The Economic Basis for the Withering Away of the StateOn The State And Revolution Part 4– by Amanda S. Green

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Or how Lenin claims to talk economics but really only talks revolution and oppression.

Talking to Sarah as I prepared for this post, I made the comment that not only to I hate Lenin but that much of what he writes in The State and Revolution reminds me about this past presidential election cycle. There’s much about how the rich oppress and ignore the masses. There’s more about how the masses, the “majority” must rise up and overthrow the minority, the rich bourgeois. There’s the obligatory lip-service to redistribution of wealth, although the means differ from what we heard from Bernie Sanders and Hillary Clinton. The path might have been described differently, but the goal was the same – to overthrow “the state” and bring into existence a socialist society.

Of course, Clinton and Sanders and all those like them fail to understand one simple truth when it comes to Lenin. He’d laugh at them, lumping them in with the Mensheviks and all others who weren’t card carrying members of the Bolsheviks.

But let’s see how Lenin tries to convince the world, or at least his little part of the world in 1917, how communism would inevitably grow first from capitalism and then through socialism into the great society Marx and Engels proclaimed. More than that, let’s check his interpretation of not only the so-called economy behind the “slow erosion of the state” but also the way human nature must change in the process.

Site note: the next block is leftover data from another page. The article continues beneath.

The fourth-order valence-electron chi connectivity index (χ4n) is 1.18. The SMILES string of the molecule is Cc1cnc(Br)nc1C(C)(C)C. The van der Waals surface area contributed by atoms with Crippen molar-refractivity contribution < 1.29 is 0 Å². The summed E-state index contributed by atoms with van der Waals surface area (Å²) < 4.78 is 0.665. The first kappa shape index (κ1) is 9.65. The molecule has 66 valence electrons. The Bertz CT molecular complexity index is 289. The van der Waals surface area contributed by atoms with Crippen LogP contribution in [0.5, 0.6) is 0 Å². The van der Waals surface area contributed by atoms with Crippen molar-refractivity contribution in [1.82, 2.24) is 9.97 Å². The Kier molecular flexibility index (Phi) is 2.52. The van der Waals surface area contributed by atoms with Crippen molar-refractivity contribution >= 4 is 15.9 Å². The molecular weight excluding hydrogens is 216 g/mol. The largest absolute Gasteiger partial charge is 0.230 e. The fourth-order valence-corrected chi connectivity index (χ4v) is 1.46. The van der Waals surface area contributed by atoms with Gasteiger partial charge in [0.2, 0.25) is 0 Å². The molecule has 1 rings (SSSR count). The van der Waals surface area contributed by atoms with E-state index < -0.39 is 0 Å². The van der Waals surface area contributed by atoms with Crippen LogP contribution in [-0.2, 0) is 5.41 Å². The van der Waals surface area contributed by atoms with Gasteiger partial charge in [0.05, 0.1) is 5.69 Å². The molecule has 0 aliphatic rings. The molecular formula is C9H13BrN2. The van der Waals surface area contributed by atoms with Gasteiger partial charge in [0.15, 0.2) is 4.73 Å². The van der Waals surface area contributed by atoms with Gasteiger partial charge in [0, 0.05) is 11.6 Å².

And pardon me while I laugh hysterically. I actually managed to write that with a straight face. Maybe I’ve read too much of this shite already. VBEG.

The first question Lenin asks is, “On the basis of what data is it possible to pose the question of the future development of future communism?” (TSAR, p. 76) His response is that “the basis of the fact that it originates in capitalism, that it develops historically from capitalism, that it is the result of the action of a social force to which capitalism has given birth.) (TSAR, p. 76) Acting on the assumption, which he lays at the feet of Marx, that “contemporary society” is capitalist, he views it as inevitable that communism will follow.

Now, there’s nothing new here. Marx and Engels, not to mention others who followed after them, said basically the same thing. Hell’s bells, we’ve seen the same from those who came after Lenin. What most of them fail to mention is something Lenin didn’t shy away from. It is not just that “the state” will wither away but that there is no set time for it to happen. In fact, if you fast-forward to the end of this particular chapter, you find these little gems that boil down the basics of Lenin’s philosophy:

Until such time as the ‘higher’ phase of communism arrives, the socialists demand the strictest control by society and by the state over the measure of labour and the measure of consumption; but this control must start with the expropriation of the capitalists, with control exercised by the workers over the capitalists, and must be exercised not by a state of bureaucrats but by a state of armed workers. . . (TSAR, pg 87)